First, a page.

As he wrote the words, evoking the struggle and resilience of his ancestors, he began to weep. “I could not keep back the tears, and made no effort to do so,” Johnson recounted. The following year, a chorus of 500 schoolchildren performed the song at the Lincoln celebration. The song quickly took off, becoming a rallying cry for Black communities in the South, or as one observer noted at the time, “a collective prayer.”

For your information—and to pretty much guarantee that I have no excuse not to memorize it—here are the lyrics to the Black National Anthem:

Lift every voice and sing, till earth and heaven ring,
Ring with the harmonies of liberty;
Let our rejoicing rise, high as the listening skies,
Let it resound loud as the rolling sea.
Sing a song full of faith that the dark past has taught us,
Sing a song full of hope that the present has brought us;
Facing the rising sun of our new day begun,
Let us march on till victory is won.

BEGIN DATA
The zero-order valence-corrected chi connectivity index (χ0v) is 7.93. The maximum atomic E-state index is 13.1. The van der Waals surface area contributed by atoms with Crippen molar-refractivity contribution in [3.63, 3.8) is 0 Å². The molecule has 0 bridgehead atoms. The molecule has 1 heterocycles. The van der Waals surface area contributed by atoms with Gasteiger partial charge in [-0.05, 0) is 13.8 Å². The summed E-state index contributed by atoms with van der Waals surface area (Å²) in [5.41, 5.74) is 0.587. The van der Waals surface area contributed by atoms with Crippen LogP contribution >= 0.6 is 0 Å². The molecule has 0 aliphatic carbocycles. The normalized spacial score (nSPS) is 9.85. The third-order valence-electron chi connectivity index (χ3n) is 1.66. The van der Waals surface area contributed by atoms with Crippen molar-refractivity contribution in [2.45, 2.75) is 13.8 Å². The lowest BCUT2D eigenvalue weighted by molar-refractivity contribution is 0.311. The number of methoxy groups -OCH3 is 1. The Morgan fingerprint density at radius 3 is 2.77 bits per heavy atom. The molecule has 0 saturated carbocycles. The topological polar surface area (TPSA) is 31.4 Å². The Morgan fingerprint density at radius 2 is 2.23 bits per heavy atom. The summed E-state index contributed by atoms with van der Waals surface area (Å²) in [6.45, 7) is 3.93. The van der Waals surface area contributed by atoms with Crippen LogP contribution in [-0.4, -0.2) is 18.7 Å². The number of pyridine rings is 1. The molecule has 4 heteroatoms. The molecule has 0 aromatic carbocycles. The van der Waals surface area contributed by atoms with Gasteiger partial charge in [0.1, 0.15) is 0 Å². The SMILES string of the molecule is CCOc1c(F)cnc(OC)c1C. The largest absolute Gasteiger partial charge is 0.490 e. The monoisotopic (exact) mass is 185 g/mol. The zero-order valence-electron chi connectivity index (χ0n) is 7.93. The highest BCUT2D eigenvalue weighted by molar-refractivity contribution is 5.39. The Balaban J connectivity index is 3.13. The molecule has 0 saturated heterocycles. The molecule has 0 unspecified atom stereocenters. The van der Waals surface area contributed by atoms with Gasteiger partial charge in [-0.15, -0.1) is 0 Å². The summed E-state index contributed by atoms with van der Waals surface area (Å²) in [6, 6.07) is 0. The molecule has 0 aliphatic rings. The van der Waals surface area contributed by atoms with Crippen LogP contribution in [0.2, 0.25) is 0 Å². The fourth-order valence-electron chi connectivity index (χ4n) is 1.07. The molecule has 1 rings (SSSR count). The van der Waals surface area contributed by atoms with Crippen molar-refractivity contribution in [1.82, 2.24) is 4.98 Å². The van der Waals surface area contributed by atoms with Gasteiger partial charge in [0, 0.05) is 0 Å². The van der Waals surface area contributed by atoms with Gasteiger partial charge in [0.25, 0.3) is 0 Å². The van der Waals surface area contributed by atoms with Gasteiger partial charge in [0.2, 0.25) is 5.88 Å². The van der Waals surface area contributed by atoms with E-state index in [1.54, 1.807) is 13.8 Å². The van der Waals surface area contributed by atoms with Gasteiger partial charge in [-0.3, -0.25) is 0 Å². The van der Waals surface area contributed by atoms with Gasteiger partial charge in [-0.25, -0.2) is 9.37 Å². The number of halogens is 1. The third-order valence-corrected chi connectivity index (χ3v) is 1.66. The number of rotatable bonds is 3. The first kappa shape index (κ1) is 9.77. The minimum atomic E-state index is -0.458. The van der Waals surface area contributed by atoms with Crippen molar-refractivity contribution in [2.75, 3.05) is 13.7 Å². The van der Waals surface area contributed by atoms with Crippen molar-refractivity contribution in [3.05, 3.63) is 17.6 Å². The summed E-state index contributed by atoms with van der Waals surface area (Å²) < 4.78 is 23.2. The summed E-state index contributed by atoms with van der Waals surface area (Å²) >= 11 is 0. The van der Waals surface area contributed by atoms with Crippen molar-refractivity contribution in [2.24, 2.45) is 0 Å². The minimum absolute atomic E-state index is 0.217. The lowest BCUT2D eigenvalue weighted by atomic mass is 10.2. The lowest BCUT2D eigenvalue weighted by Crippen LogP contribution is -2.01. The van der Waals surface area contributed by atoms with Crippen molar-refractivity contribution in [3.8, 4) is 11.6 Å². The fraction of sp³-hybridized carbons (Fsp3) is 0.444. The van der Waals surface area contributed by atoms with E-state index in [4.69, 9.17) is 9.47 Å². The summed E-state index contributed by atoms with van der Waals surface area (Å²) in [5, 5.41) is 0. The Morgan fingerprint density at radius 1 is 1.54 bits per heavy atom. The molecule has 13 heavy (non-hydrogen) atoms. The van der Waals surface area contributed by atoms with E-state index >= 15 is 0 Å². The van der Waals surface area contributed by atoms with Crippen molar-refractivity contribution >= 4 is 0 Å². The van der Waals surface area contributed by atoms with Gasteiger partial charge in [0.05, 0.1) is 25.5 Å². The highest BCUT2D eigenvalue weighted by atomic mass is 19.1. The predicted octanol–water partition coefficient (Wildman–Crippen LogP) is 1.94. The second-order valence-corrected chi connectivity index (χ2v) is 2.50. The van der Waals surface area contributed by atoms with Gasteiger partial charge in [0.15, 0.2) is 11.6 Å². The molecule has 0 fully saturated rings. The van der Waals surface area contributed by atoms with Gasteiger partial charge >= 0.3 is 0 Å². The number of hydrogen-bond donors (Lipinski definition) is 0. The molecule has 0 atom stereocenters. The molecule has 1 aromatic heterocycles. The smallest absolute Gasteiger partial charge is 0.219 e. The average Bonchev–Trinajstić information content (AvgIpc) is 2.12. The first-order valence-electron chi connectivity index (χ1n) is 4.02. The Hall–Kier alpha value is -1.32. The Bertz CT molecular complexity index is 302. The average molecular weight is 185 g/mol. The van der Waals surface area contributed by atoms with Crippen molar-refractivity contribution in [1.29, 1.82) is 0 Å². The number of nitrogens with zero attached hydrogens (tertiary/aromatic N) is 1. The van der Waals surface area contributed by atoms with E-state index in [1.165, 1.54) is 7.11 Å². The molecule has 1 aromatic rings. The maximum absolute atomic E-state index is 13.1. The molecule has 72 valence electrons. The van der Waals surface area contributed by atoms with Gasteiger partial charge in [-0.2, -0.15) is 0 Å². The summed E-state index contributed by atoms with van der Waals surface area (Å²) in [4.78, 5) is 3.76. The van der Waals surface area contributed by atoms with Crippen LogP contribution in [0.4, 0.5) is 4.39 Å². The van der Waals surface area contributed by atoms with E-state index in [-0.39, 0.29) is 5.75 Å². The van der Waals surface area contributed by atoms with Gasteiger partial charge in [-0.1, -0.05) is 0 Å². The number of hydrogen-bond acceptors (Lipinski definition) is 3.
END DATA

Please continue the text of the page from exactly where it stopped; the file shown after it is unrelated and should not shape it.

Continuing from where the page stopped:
Stony the road we trod, bitter the chastening rod,
Felt in the days when hope unborn had died;
Yet with a steady beat, have not our weary feet,
Come to the place for which our fathers sighed?
We have come over a way that with tears has been watered,
We have come, treading our path through the blood of the slaughtered;
Out from the gloomy past, till now we stand at last
Where the white gleam of our star is cast.

God of our weary years, God of our silent tears,
Thou who has brought us thus far on the way;
Thou who hast by Thy might, led us into the light,
Keep us forever in the path, we pray.
Lest our feet stray from the places, our God, where we met Thee,
Lest our hearts, drunk with the wine of the world, we forget Thee.
Shadowed beneath Thy hand, may we forever stand,
True to our God, true to our native land.